An United States Environmental Protection Agency manual states: "... toxic effects caused by this mechanism have been either very rare or nonexistent. Most paraquat that contaminates marijuana is pyrolyzed during smoking to dipyridyl, which is a product of combustion of the leaf material itself (including cannabis) and presents little toxic hazard." The amount of dipyridyl released by each process is not noted.
Statements by the National Institutes of Health (NIH) (WP) contradict the EPA findings about the pyrolysis products of paraquat, finding that the product by pyrolysis, dipyridyl, is hazardous to human health. 
A 1995 study stated: "no lung or other injury in marijuana users has ever been attributed to paraquat contamination".
More research into the effects of pyrolized herbicides is needed as they are also used to spray tobacco, and have continued to be used in anti-narcotics campaigns throughout the world. Paraquat spraying affects nearby crops as well, usually the cocoa, coffee, and tea grown in the same highland areas that are conducive to marijuana cultivation.
 6 April
USA government decides on Haitian election candidates; Hillary Clinton draws the short straw, and breaks the bad news to Haiti: The guy you wrote in as a joke, Michel Martelly? He's now the other guy that you have to vote for instead of Aristide, or Fanmi Lavalas, or Rene Praval, or Jude Celestin, or whoever we get rid of next
Way back in 2009, the Fanmi Lavalas party, closest to Jean-Bertrand Aristide, was forbidden participation in Haiti's November '10 elections by the provisional election council created by the current president, Rene Praval. But not content with that assassination of democracy, and under cover of the Egyptian protests, the US, to the orchestrated swell of allegations of voter fraud as a pretext for runoff elections, pressured Haiti to remove Jude Celestin, the candidate least affiliated with right-wing Haitian government, US-backed Haitian governments, Haitian dictators, or all three.       Michel Martelly and Mirlande Manigat will face each other in the revised election.
"The decision was made after the Obama administration and the Organization of American States pressured Haiti not to include government-backed candidate Jude Celestin in the run-off, although he received more votes than Martelly. OAS claimed that Celestin had benefited from vote rigging and fraud. On Sunday, U.S. Secretary of State Hillary Clinton traveled to Haiti to personally pressure Haitian President René Préval not to include Celestin in the runoff. But many organizations, including the Congressional Black Caucus, have criticized the Obama administration’s stance. Mark Weisbrot, of the Center for Economic and Policy Research, said it was a disgrace that, "the richest country in the world has forced one of the poorest to change the results of its presidential election, literally under the threat of starvation." Haiti’s presidential election process has also come under intense criticism in part because candidates of former President Juan-Bertrand Aristide’s Lavalas Party were banned from running." - Democracy Now! - 4 Feb '11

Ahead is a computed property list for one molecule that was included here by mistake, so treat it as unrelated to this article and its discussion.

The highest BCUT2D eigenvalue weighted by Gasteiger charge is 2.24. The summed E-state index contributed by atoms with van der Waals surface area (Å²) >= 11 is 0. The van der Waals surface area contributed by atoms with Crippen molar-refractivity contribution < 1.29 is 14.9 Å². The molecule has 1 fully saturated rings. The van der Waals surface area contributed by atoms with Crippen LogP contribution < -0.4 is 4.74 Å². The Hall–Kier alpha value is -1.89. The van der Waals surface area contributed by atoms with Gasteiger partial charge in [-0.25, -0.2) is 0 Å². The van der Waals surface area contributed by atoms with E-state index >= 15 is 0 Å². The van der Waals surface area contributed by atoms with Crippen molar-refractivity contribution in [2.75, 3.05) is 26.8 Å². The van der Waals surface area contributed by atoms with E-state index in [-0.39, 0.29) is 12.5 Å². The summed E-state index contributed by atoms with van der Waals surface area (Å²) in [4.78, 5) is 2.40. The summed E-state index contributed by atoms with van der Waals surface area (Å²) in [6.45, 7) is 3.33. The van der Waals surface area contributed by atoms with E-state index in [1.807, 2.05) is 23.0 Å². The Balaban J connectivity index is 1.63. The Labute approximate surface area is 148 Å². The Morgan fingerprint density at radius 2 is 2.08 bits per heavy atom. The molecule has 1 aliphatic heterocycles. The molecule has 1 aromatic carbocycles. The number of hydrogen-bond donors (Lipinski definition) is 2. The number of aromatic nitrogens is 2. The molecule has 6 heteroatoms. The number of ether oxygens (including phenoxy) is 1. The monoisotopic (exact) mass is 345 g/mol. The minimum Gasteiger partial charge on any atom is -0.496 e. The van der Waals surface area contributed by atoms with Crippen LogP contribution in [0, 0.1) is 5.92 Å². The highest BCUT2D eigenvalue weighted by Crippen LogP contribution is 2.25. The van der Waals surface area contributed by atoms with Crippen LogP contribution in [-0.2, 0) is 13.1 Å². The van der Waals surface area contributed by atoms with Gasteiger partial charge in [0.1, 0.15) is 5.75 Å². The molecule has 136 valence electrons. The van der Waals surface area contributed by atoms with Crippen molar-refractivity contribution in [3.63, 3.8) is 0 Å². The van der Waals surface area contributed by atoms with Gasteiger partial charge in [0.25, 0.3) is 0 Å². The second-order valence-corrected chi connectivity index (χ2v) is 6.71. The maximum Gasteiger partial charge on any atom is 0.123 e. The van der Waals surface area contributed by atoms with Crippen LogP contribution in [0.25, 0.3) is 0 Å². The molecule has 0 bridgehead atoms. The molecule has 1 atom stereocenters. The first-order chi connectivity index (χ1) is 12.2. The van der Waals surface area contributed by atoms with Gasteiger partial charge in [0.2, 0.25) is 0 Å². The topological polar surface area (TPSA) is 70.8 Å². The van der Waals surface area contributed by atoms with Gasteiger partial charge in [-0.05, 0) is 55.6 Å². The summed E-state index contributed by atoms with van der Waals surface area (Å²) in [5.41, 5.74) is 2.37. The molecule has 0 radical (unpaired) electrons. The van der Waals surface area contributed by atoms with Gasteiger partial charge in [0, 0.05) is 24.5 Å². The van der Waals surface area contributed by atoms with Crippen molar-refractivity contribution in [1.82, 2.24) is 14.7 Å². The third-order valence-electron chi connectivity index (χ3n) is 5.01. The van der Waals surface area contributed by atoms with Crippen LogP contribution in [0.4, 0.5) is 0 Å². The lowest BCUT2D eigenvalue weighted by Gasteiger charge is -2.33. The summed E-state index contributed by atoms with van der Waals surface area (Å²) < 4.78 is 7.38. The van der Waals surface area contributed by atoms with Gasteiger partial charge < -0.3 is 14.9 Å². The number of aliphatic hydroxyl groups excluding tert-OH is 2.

Jude Celestin was the only candidate without a Wikipedia article until the 10th of March, 2011.
 1 April 2011
media block. replaced by 'Toons
On January 27, various reports claimed that access to the Internet in the entire country had been shut down. The authorities responsible achieved this by shutting down the country's official Domain Name System, in an attempt to stop mobilisation for anti-government protests. Later reports stated that almost all Wikipedia:BGP announcements out of the country had been withdrawn, almost completely disconnecting the country from the global Internet, with only a single major provider, Wikipedia:Noor Data Networks, remaining up.
The Hacktivism group Anonymous displayed the altruistic side of direct action for the uninitiated, with techniques used in the 1989 Beijing protests, to update Egyptians behind the information 'Iron Curtain' as Andy Greenberg dubbed it; Egypt's loss of internet access had kept them from news about WikiLeaks-intercepted Egyptian diplomatic cables, but Anonymous ducked under the obstruction with a low-tech solution: Faxes.
Anonymous began supporting the North African protestors; websites of the Tunisian Ministry of Industry and its Stock Exchange were taken down. Anonymous noted Tunisia's "outrageous level of censorship";Reporters without Borders (WP) counts it 164th out of 178 countries for press freedom.
On January 3, 2011 Anonymous group brought down a Zimbabwean government website after President Robert Mugabe's wife, Grace Mugabe, sued a newspaper for US $15 million for publishing a WikiLeaks cable that linked her with the alleged trade in illicit diamonds.
Running the Egyptian internet blockade
Anonymous kept up the pace, and even changed up the game considerably to show the Robin Hood side of direct action, using techniques used in the 1989 Beijing protests to update Egyptians behind the information 'Iron Curtain' as Andy Greenberg dubbed it; Egypt's loss of internet access had kept them from news about WikiLeaks-intercepted Egyptian diplomatic cables, but Anonymous ducked under the obstruction with a low-tech solution: Faxes.
Archived by Anarchangel 22:56, 2 February 2011 (UTC)